More from and about
William Wordsworth
(biographical info at bottom of page)

  

Our birth is but a sleep and a forgetting:
The Soul that rises with us, our life's Star,
Hath had elsewhere its setting,
And cometh from afar.

   

The world is too much with us; late and soon,
Getting and spending, we lay waste our powers:
Little we see in Nature that is ours;
We have given our hearts away, a sordid boon!
The Sea that bares her bosom to the moon;
The winds that will be howling at all hours,
And are up-gathered now like sleeping flowers;
For this, for everything, we are out of tune;
It moves us not.

      
What though the radiance which was once so bright
Be now for ever taken from my sight,
Though nothing can bring back the hour
Of splendor in the grass, of glory in the flower;
We will grieve not, rather find
Strength in what remains behind;
In the primal sympathy
Which having been must ever be. . . .
  
For I have learned to look on nature,
not as in the hour of thoughtless youth,
but hearing oftentimes the still,
sad music of humanity.
  
  
Fill your paper with the breathings of your heart.
   

The earth was all before me. With a heart
Joyous, nor scared at its own liberty,
I look about; and should the chosen guide
Be nothing better than a wandering cloud,
I cannot miss my way.

     

The best portion of a good person's life: one's little,
nameless, unremembered acts of kindness and love.

   

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And yet the wiser mind
Mourns less for what age takes away
Than what it leaves behind.

   

From the body of one guilty deed a thousand
ghostly fears and haunting thoughts proceed.

   

And homeless near a thousand homes I stood,
And near a thousand tables pined and wanted food.

   
    
William Wordsworth (17701850), was born in Cockermouth, Cumberland.  One of the great English poets, he was a leader of the romantic movement in England.

In 1791 he graduated from Cambridge and traveled abroad. While in France he fell in love with Annette Vallon, who bore him a daughter, Caroline, in 1792.  Although he did not marry her, it seems to have been circumstance rather than lack of affection that separated them. Throughout his life he supported Annette and Caroline as best he could, finally settling a sum of money on them in 1835.

The spirit of the French Revolution had strongly influenced Wordsworth, and he returned (1792) to England imbued with the principles of Rousseau and republicanism.  In 1793 were published An Evening Walk and Descriptive Sketches, written in the stylized idiom and vocabulary of the 18th cent.  The outbreak of the Reign of Terror prevented Wordsworth's return to France, and after receiving several small legacies, he settled with his sister Dorothy in Dorsetshire.  Wordsworth was extraordinarily close to his sister.  Throughout his life she was his constant and devoted companion, sharing his poetic vision and helping him with his work.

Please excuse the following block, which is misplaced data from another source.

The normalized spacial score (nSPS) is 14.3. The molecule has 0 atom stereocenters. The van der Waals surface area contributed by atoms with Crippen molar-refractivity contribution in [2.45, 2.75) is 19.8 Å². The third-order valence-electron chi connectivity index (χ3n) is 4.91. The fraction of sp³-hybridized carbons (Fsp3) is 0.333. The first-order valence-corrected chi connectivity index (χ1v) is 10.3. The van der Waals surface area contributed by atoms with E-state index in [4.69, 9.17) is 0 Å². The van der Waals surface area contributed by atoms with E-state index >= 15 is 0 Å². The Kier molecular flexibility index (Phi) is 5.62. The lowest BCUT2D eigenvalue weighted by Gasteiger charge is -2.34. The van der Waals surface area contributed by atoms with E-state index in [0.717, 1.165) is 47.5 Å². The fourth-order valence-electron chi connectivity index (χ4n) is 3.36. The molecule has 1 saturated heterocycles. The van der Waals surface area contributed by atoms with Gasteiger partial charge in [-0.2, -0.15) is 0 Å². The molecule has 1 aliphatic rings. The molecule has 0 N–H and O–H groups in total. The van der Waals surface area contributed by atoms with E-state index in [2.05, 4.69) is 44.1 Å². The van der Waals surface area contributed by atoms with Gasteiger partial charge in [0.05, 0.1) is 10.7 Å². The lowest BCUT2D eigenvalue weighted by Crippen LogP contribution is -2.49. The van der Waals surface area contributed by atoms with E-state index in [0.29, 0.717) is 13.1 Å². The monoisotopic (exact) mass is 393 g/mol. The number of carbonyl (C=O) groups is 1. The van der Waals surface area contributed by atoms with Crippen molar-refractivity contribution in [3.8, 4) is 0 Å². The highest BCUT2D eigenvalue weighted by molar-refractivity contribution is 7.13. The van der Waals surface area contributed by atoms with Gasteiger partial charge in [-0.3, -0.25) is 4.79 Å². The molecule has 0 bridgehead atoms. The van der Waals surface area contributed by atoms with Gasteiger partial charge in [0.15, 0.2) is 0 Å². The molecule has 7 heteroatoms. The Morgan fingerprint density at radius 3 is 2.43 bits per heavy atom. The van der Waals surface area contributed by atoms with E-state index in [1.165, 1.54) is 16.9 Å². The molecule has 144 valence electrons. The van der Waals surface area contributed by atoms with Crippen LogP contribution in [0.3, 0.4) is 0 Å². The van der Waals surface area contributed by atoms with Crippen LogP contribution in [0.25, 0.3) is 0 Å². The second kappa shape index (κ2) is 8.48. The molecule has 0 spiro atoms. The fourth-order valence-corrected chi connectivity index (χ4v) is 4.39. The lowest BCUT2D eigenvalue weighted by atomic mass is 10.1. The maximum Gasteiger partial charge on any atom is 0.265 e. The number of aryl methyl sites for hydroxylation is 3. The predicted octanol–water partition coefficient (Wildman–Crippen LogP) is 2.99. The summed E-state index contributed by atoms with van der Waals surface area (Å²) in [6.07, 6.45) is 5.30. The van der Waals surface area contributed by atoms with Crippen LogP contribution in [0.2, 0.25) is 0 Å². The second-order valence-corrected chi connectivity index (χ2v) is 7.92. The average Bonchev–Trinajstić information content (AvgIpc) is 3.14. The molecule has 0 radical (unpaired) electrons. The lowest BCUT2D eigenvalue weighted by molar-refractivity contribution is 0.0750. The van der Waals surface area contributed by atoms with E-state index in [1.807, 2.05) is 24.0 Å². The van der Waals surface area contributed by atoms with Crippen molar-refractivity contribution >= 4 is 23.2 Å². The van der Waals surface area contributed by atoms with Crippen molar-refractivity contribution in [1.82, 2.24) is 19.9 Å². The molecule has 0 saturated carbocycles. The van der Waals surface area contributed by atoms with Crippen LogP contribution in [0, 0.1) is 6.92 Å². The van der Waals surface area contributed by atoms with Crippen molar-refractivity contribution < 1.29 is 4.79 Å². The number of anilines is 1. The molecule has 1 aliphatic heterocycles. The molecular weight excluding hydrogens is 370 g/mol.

In Dorsetshire Wordsworth became the intimate friend of Samuel Taylor Coleridge and, probably under his influence, a student of David Hartley's empiricist philosophy.  Together the two poets wrote Lyrical Ballads (1798), in which they sought to use the language of ordinary people in poetry; it included Wordsworth's poem "Tintern Abbey."  The work introduced romanticism into England and became a manifesto for romantic poets.  In 1799 he and his sister moved to the Lake District of England, where they lived the remainder of their lives.  A second edition of the Lyrical Ballads (1800), which included a critical essay outlining Wordsworth's poetic principles, in particular his ideas about poetic diction and meter, was unmercifully attacked by critics.

In 1802 Wordsworth married Mary Hutchinson, an old school friend; the union was evidently a happy one, and the couple had four children.  The Prelude, his long autobiographical poem, was completed in 1805, though it was not published until after his death.  His next collection, Poems in Two Volumes (1807), included the well-known "Ode to Duty," the "Ode: Intimations of Immortality," and a number of famous sonnets.

Thereafter, Wordsworth's creative powers diminished.  Nonetheless, some notable poems were produced after this date, including The Excursion (1814), "Laodamia" (1815), "White Doe of Rylstone" (1815), Memorials of a Tour of the Continent, 1820 (1822), and "Yarrow Revisited" (1835).  In 1842 Wordsworth was given a civil list pension, and the following year, having long since put aside radical sympathies, he was named poet laureate.

  

  

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